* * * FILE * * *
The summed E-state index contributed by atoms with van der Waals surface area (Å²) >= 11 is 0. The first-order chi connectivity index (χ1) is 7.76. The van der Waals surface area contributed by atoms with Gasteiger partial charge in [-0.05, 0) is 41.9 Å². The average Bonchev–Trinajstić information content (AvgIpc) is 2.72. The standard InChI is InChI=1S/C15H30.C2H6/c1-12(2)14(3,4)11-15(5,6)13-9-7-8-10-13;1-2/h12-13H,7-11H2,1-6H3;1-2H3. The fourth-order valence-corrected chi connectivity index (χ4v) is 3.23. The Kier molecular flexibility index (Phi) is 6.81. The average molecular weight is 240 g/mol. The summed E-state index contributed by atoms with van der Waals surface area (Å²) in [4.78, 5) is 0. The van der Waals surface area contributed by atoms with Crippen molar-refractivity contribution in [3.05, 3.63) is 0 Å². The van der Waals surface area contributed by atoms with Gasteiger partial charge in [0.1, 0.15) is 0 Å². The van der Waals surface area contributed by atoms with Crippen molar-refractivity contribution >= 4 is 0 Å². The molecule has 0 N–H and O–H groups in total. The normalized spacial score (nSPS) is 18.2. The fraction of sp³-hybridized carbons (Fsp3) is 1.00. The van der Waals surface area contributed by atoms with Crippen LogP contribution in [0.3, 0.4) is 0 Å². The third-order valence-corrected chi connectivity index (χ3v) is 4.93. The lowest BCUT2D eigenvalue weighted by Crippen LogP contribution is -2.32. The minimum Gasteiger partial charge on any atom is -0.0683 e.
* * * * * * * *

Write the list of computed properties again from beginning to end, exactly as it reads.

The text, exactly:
The summed E-state index contributed by atoms with van der Waals surface area (Å²) >= 11 is 0. The first-order chi connectivity index (χ1) is 7.76. The van der Waals surface area contributed by atoms with Gasteiger partial charge in [-0.05, 0) is 41.9 Å². The average Bonchev–Trinajstić information content (AvgIpc) is 2.72. The standard InChI is InChI=1S/C15H30.C2H6/c1-12(2)14(3,4)11-15(5,6)13-9-7-8-10-13;1-2/h12-13H,7-11H2,1-6H3;1-2H3. The fourth-order valence-corrected chi connectivity index (χ4v) is 3.23. The Kier molecular flexibility index (Phi) is 6.81. The average molecular weight is 240 g/mol. The summed E-state index contributed by atoms with van der Waals surface area (Å²) in [4.78, 5) is 0. The van der Waals surface area contributed by atoms with Crippen molar-refractivity contribution in [3.05, 3.63) is 0 Å². The van der Waals surface area contributed by atoms with Gasteiger partial charge in [0.1, 0.15) is 0 Å². The van der Waals surface area contributed by atoms with Crippen molar-refractivity contribution >= 4 is 0 Å². The molecule has 0 N–H and O–H groups in total. The normalized spacial score (nSPS) is 18.2. The fraction of sp³-hybridized carbons (Fsp3) is 1.00. The van der Waals surface area contributed by atoms with Crippen LogP contribution in [0.3, 0.4) is 0 Å². The third-order valence-corrected chi connectivity index (χ3v) is 4.93. The lowest BCUT2D eigenvalue weighted by Crippen LogP contribution is -2.32. The minimum Gasteiger partial charge on any atom is -0.0683 e.